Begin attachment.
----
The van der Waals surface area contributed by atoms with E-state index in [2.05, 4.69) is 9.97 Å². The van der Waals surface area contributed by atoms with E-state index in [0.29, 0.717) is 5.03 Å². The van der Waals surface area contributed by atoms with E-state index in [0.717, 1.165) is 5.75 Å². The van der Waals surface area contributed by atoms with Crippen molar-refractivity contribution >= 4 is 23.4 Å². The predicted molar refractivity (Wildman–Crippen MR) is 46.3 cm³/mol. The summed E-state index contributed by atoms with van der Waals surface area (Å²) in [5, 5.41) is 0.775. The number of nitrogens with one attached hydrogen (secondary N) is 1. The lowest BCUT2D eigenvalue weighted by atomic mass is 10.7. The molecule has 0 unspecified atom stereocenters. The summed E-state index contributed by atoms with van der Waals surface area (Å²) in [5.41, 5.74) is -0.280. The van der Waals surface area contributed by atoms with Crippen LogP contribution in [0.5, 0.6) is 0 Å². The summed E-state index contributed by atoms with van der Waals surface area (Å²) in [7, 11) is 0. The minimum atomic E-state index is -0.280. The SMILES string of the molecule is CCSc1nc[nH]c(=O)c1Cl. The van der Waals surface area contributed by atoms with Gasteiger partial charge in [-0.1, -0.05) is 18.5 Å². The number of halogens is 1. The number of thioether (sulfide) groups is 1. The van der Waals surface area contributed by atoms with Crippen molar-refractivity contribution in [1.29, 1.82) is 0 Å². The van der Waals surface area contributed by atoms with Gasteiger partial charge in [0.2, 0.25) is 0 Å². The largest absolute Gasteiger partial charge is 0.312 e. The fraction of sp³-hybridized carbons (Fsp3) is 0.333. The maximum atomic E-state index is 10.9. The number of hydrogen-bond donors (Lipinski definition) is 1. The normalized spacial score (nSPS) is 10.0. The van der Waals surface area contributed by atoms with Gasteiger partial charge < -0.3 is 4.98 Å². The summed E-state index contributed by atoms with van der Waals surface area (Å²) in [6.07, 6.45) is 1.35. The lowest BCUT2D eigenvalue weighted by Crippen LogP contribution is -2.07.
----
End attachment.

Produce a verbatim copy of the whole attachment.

The van der Waals surface area contributed by atoms with E-state index in [2.05, 4.69) is 9.97 Å². The van der Waals surface area contributed by atoms with E-state index in [0.29, 0.717) is 5.03 Å². The van der Waals surface area contributed by atoms with E-state index in [0.717, 1.165) is 5.75 Å². The van der Waals surface area contributed by atoms with Crippen molar-refractivity contribution >= 4 is 23.4 Å². The predicted molar refractivity (Wildman–Crippen MR) is 46.3 cm³/mol. The summed E-state index contributed by atoms with van der Waals surface area (Å²) in [5, 5.41) is 0.775. The number of nitrogens with one attached hydrogen (secondary N) is 1. The lowest BCUT2D eigenvalue weighted by atomic mass is 10.7. The molecule has 0 unspecified atom stereocenters. The summed E-state index contributed by atoms with van der Waals surface area (Å²) in [5.41, 5.74) is -0.280. The van der Waals surface area contributed by atoms with Crippen LogP contribution in [0.5, 0.6) is 0 Å². The summed E-state index contributed by atoms with van der Waals surface area (Å²) in [7, 11) is 0. The minimum atomic E-state index is -0.280. The SMILES string of the molecule is CCSc1nc[nH]c(=O)c1Cl. The van der Waals surface area contributed by atoms with Gasteiger partial charge in [-0.1, -0.05) is 18.5 Å². The number of halogens is 1. The number of thioether (sulfide) groups is 1. The van der Waals surface area contributed by atoms with Crippen molar-refractivity contribution in [1.29, 1.82) is 0 Å². The van der Waals surface area contributed by atoms with Gasteiger partial charge in [0.2, 0.25) is 0 Å². The largest absolute Gasteiger partial charge is 0.312 e. The fraction of sp³-hybridized carbons (Fsp3) is 0.333. The maximum atomic E-state index is 10.9. The number of hydrogen-bond donors (Lipinski definition) is 1. The normalized spacial score (nSPS) is 10.0. The van der Waals surface area contributed by atoms with Gasteiger partial charge < -0.3 is 4.98 Å². The summed E-state index contributed by atoms with van der Waals surface area (Å²) in [6.07, 6.45) is 1.35. The lowest BCUT2D eigenvalue weighted by Crippen LogP contribution is -2.07.